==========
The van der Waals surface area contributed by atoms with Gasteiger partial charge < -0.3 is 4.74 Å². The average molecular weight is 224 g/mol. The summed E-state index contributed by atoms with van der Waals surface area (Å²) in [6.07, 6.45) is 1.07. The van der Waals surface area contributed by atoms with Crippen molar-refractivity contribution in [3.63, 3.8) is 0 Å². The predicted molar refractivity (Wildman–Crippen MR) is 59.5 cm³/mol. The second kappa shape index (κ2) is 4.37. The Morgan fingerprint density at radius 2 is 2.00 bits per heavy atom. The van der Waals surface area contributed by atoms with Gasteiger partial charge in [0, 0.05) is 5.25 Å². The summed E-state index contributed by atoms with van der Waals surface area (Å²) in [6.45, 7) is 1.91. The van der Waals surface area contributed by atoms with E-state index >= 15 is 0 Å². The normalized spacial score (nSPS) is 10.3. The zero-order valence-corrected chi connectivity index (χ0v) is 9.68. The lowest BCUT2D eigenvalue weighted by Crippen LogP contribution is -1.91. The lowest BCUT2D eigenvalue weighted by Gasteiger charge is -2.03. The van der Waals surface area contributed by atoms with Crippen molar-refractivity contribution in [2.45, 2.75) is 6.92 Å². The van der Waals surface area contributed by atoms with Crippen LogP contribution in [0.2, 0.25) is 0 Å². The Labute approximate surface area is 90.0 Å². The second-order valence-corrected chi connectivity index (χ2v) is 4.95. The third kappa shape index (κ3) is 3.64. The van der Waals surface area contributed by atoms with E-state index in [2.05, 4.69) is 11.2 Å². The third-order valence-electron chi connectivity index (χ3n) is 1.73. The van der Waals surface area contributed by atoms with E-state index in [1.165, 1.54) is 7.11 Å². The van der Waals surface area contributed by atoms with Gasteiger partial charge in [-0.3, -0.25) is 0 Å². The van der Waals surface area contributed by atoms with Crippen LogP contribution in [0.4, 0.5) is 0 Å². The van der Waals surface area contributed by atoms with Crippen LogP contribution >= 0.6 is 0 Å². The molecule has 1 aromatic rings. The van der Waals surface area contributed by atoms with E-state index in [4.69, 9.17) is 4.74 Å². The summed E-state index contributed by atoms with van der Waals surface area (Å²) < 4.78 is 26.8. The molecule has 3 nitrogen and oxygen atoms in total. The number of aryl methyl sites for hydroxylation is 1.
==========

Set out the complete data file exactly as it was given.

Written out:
The van der Waals surface area contributed by atoms with Gasteiger partial charge < -0.3 is 4.74 Å². The average molecular weight is 224 g/mol. The summed E-state index contributed by atoms with van der Waals surface area (Å²) in [6.07, 6.45) is 1.07. The van der Waals surface area contributed by atoms with Crippen molar-refractivity contribution in [3.63, 3.8) is 0 Å². The predicted molar refractivity (Wildman–Crippen MR) is 59.5 cm³/mol. The second kappa shape index (κ2) is 4.37. The Morgan fingerprint density at radius 2 is 2.00 bits per heavy atom. The van der Waals surface area contributed by atoms with Gasteiger partial charge in [0, 0.05) is 5.25 Å². The summed E-state index contributed by atoms with van der Waals surface area (Å²) in [6.45, 7) is 1.91. The van der Waals surface area contributed by atoms with E-state index >= 15 is 0 Å². The normalized spacial score (nSPS) is 10.3. The zero-order valence-corrected chi connectivity index (χ0v) is 9.68. The lowest BCUT2D eigenvalue weighted by Crippen LogP contribution is -1.91. The lowest BCUT2D eigenvalue weighted by Gasteiger charge is -2.03. The van der Waals surface area contributed by atoms with Crippen molar-refractivity contribution in [2.45, 2.75) is 6.92 Å². The van der Waals surface area contributed by atoms with Crippen LogP contribution in [0.2, 0.25) is 0 Å². The Labute approximate surface area is 90.0 Å². The second-order valence-corrected chi connectivity index (χ2v) is 4.95. The third kappa shape index (κ3) is 3.64. The van der Waals surface area contributed by atoms with E-state index in [2.05, 4.69) is 11.2 Å². The third-order valence-electron chi connectivity index (χ3n) is 1.73. The van der Waals surface area contributed by atoms with E-state index in [1.165, 1.54) is 7.11 Å². The van der Waals surface area contributed by atoms with Gasteiger partial charge in [-0.3, -0.25) is 0 Å². The van der Waals surface area contributed by atoms with Crippen LogP contribution in [0.4, 0.5) is 0 Å². The van der Waals surface area contributed by atoms with Crippen LogP contribution >= 0.6 is 0 Å². The molecule has 1 aromatic rings. The van der Waals surface area contributed by atoms with E-state index in [4.69, 9.17) is 4.74 Å². The summed E-state index contributed by atoms with van der Waals surface area (Å²) < 4.78 is 26.8. The molecule has 3 nitrogen and oxygen atoms in total. The number of aryl methyl sites for hydroxylation is 1.